The prophet Joel writes: “The vine is dried up, and the fig tree languishes; the pomegranate tree, the palm tree also, and the apple tree, [even] all the trees of the field are withered: because joy is withered away from the sons of men.” Taking up these palms in our hands, we are acknowledging that we have sinned and that because of our sins we have lost the joy that comes from God. Holding these palms in our hands can be a physical expression of our prayer to the Lord to save us, to help our unbelief, to heal us of our infirmities that keep us from doing the good, from loving the good; to restore to us the joy of his salvation.
Of course, we can just be holding these palms in our hands for no other reason than because everyone else is, with no effort to join this holding of the palms to heart-felt prayer as the bible directs us. In that case we are not entering into the story of the bible. We are standing here by ourselves, in Minneapolis. We are not entering into Jerusalem to worship the Lord who comes riding on the back of a donkey; we are not entering into the bridal chamber of our heart to give our love to the Bridegroom who comes to us at Midnight. But if we are holding these palms in our hands as a concrete expression of heart-felt prayer to God, then we are entering into the meaning of his Cross, into the spiritual reality of the biblical story, and into the spiritual depths of our own individual story.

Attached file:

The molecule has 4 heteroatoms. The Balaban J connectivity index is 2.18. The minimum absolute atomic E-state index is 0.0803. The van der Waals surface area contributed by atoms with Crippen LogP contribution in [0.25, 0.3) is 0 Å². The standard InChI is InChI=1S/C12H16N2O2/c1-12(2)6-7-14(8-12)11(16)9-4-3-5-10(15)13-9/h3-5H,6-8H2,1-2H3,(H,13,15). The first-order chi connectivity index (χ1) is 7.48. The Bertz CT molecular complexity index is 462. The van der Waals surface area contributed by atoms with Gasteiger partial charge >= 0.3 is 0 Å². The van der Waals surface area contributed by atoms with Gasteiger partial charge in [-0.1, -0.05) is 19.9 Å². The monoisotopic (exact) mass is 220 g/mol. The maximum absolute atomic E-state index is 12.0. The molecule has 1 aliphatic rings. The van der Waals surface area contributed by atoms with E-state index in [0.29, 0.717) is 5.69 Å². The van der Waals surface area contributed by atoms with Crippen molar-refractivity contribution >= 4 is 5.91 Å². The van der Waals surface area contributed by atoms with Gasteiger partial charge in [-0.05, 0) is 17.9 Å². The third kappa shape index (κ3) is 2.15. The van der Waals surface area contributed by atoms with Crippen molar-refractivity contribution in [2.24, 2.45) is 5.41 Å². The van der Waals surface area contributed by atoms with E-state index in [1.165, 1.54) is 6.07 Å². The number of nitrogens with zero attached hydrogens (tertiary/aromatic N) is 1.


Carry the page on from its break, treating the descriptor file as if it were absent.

The OT book, the Song of Songs, is a love song. In the light of the Holy Spirit, the holy fathers and mothers of the Church have seen that it is a love song of the Church or of the human soul in its purest essence for the Heavenly Bridegroom. In this hymn of The Song of Songs, Christ the Bridegroom sings out to his Bride, the Church or the human soul that has purified herself in preparation for receiving him: “How beautiful and how delightful you are, my love, with all your charms. Your stature is like to a palm tree, your breasts are like a cluster of grapes. I said, I will climb the palm tree; I will take hold of its fruit stalks. Oh, may your breasts be like clusters of the vine, and the fragrance of your breath like apples, and your mouth like the best wine.”